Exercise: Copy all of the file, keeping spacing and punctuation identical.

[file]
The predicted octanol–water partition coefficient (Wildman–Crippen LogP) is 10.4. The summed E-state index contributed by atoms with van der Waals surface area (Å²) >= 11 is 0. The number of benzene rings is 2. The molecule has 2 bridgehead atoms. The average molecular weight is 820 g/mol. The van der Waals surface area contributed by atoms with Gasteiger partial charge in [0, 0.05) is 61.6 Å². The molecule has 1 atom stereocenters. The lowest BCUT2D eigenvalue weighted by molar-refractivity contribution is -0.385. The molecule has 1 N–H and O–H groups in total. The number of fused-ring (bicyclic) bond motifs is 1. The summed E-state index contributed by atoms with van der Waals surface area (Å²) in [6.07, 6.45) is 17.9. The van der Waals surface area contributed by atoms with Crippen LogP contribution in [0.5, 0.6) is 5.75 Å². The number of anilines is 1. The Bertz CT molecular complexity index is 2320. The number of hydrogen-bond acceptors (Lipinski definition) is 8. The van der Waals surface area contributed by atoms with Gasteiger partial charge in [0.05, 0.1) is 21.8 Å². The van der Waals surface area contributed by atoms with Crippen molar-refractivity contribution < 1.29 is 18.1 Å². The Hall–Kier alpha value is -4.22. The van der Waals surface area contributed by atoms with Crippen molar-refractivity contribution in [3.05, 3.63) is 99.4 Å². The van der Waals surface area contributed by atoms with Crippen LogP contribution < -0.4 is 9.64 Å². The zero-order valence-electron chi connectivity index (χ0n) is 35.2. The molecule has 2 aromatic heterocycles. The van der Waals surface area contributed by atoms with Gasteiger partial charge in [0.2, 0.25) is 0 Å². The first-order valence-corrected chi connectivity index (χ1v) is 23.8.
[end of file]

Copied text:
The predicted octanol–water partition coefficient (Wildman–Crippen LogP) is 10.4. The summed E-state index contributed by atoms with van der Waals surface area (Å²) >= 11 is 0. The number of benzene rings is 2. The molecule has 2 bridgehead atoms. The average molecular weight is 820 g/mol. The van der Waals surface area contributed by atoms with Gasteiger partial charge in [0, 0.05) is 61.6 Å². The molecule has 1 atom stereocenters. The lowest BCUT2D eigenvalue weighted by molar-refractivity contribution is -0.385. The molecule has 1 N–H and O–H groups in total. The number of fused-ring (bicyclic) bond motifs is 1. The summed E-state index contributed by atoms with van der Waals surface area (Å²) in [6.07, 6.45) is 17.9. The van der Waals surface area contributed by atoms with Crippen LogP contribution in [0.5, 0.6) is 5.75 Å². The number of anilines is 1. The Bertz CT molecular complexity index is 2320. The number of hydrogen-bond acceptors (Lipinski definition) is 8. The van der Waals surface area contributed by atoms with Gasteiger partial charge in [0.05, 0.1) is 21.8 Å². The van der Waals surface area contributed by atoms with Crippen molar-refractivity contribution < 1.29 is 18.1 Å². The Hall–Kier alpha value is -4.22. The van der Waals surface area contributed by atoms with Crippen molar-refractivity contribution in [3.05, 3.63) is 99.4 Å². The van der Waals surface area contributed by atoms with Crippen LogP contribution < -0.4 is 9.64 Å². The zero-order valence-electron chi connectivity index (χ0n) is 35.2. The molecule has 2 aromatic heterocycles. The van der Waals surface area contributed by atoms with Gasteiger partial charge in [0.2, 0.25) is 0 Å². The first-order valence-corrected chi connectivity index (χ1v) is 23.8.